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Changing thought patterns and rewiring the brain to prevent gun violence

Rewiring the brain to prevent gun violence
Focus on human brain to prevent gun violence 03:55

CHICAGO (CBS) -- What does brain science have to do with gun violence? A whole lot, if you ask one gun violence prevention group here in Chicago.

CBS 2 Investigator Megan Hickey got a look at how a program seeks to prevent gun violence by encouraging different ways of thinking and coping – and thus, rewiring the brain.

Jorge Matos got into trouble growing up in Humboldt Park when he was younger.

"It's all about machismo," Matos said. "If someone disrespects you, you have to respond with violence."

Matos says he was taught from a very young age to respond to challenges with violence – as a survival mechanism.

"Your brain has not fully developed. You're still going off the impulses that you've learned as a young man," he said. "I've lost a lot of friends, you know, during my time in the streets."

Matos ended up in prison by the age of 18. It was in the custody of the Illinois Department of Corrections that he received a special kind of psychological treatment that he credits with turning his life around - cognitive behavior intervention.

Essentially, it amounted to re-wiring his brain.

"When we teach brain science, we talk about top brain and bottom brain," explained Baltimore-based JT Timpson, Managing Director of Community Violence Initiatives at the Roca Impact Institute.

Timpson, Managing Director of Community Violence Initiatives at the Roca Impact Institute, explained that the "survival brain" is a combination of the brain stem and the limbic system – or the emotional part of the brain.

That is the part of the brain that tells someone to pull out a gun to solve a problem.

"What our research has shown is because of trauma, most of our young people are stuck in that survival brain," Timpson said.

So in order to tap into the problem-solving part of the brain – or the prefrontal lobes – the Roca Impact Institute teaches cognitive behavioral theory, which involves an emphasis on pausing between thinking and acting.

"If we can get them to implement that 8-second pause; 8- to 10-second pause, then they have a chance to do something different," Timpson said.

Ted Koppel and CBS Sunday Morning recently highlighted some of Roca's long-term brain training success in Baltimore.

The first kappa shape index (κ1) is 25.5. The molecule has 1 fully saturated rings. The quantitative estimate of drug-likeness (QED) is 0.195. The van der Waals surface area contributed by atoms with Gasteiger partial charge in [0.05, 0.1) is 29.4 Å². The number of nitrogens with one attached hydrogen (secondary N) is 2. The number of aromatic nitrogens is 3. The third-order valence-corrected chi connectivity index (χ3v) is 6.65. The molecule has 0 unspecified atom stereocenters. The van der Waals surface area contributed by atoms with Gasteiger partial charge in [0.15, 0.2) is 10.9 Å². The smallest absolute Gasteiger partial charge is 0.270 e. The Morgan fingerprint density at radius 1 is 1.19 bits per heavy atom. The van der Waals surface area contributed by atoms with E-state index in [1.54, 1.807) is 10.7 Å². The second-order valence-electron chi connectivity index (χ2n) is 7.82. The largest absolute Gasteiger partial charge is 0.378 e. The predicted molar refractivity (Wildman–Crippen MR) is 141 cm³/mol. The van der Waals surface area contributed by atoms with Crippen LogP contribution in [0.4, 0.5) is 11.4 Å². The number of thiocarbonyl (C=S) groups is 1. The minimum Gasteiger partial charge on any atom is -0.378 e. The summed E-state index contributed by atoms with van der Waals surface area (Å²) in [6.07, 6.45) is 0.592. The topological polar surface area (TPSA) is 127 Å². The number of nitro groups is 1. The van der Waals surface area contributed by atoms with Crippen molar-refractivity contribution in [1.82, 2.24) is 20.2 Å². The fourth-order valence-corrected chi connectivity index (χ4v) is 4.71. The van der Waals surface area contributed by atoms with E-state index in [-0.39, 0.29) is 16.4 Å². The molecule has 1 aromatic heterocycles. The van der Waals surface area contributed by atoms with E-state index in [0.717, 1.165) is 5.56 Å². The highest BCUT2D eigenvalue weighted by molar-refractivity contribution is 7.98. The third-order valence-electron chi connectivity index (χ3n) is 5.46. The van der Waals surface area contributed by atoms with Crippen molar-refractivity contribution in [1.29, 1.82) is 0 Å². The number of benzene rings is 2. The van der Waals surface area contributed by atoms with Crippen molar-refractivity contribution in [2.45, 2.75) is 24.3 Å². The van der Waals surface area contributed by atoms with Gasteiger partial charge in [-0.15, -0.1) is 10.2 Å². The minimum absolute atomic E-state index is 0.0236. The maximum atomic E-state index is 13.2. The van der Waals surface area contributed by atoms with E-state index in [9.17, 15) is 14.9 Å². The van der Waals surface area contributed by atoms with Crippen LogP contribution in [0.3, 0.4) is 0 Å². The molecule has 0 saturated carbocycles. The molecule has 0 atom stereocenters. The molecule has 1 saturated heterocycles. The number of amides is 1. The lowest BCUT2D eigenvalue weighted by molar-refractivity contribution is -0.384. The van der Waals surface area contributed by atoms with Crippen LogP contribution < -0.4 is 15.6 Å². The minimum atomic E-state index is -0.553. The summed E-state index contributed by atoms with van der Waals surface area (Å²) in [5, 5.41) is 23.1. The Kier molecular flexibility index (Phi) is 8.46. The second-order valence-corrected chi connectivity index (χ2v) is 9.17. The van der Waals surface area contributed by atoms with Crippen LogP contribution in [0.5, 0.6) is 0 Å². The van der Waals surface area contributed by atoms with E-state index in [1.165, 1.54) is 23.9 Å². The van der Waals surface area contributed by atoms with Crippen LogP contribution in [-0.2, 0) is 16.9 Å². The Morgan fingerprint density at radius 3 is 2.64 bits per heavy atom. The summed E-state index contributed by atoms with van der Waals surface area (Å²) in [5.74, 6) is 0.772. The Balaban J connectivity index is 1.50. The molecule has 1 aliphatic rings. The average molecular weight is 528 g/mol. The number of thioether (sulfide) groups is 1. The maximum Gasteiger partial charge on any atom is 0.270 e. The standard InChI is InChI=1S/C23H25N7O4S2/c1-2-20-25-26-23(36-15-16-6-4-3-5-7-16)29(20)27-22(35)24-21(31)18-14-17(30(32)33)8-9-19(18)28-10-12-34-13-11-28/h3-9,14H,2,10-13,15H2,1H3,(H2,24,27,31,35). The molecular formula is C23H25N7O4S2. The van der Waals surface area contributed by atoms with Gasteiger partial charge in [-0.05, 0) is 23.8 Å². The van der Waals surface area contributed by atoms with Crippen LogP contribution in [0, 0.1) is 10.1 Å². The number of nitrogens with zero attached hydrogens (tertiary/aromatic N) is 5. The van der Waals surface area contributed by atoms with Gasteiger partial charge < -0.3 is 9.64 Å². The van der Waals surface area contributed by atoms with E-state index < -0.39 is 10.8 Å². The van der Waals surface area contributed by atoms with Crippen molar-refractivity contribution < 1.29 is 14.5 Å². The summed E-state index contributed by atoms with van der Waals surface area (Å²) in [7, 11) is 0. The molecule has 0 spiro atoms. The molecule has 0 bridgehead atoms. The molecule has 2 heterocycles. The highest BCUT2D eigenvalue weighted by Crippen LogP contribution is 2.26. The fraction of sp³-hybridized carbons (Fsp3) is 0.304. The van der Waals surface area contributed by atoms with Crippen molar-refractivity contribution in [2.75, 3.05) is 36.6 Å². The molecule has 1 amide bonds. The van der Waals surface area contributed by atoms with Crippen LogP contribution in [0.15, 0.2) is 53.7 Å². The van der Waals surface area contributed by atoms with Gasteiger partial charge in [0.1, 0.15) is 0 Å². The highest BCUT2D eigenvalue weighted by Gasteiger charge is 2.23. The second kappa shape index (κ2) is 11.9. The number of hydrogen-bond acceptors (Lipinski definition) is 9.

In 2022, 98 percent of Roca participants had a history of arrests, but 72 percent had no new arrests after two years in the program. And 95 percent of the participants who completed the first two years were not locked up for new charges.

So, we wanted to know – could such a thing work here in Chicago? As it turns out, it already is.

Matos, the Humboldt Park native who turned his life around, is now the senior director of READI Chicago. READI stands for Rapid Employment and Development Initiative.

READI locates participants through arrest records, from referrals from street outreach workers, and by reaching out to people leaving prison or jail.

Their combines psychological treatment with employment opportunities – and a stipend for participating.

"What it does is it rewires the way we process information," said Jayeti Newbold, director of strategic initiatives for READI Chicago.

Newbold says the University of Chicago completed a study on their program – which got off the ground in 2017. According to the UChicago study's findings, it's working in Chicago too.

"READI participants, on average, as a result of their enrollment in our program, were 64 percent less likely to be arrested for shootings and homicides – and 18 percent less likely to be victimized," Newbold said.

And if that weren't impressive enough, the study estimated the social cost savings as being between $174,000 and $858,000 per participant.

"That, in and of itself, should tell you why programs like READI Chicago need to be invested in," Newbold said.

Both Roca and READI agree that this type of brain training isn't the be-all end-all for solving gun violence. But Jennifer Clammer, executive vice president of Roca Impact Institute, explained it is an important tool that can travel pretty easily across the country.

"That is something that can give us some encouragement – that we know there are some things that work," Clammer said. "It's slow, it's hard, and the more we share and focus on them and learn from each other – and from the research – the better off will be."

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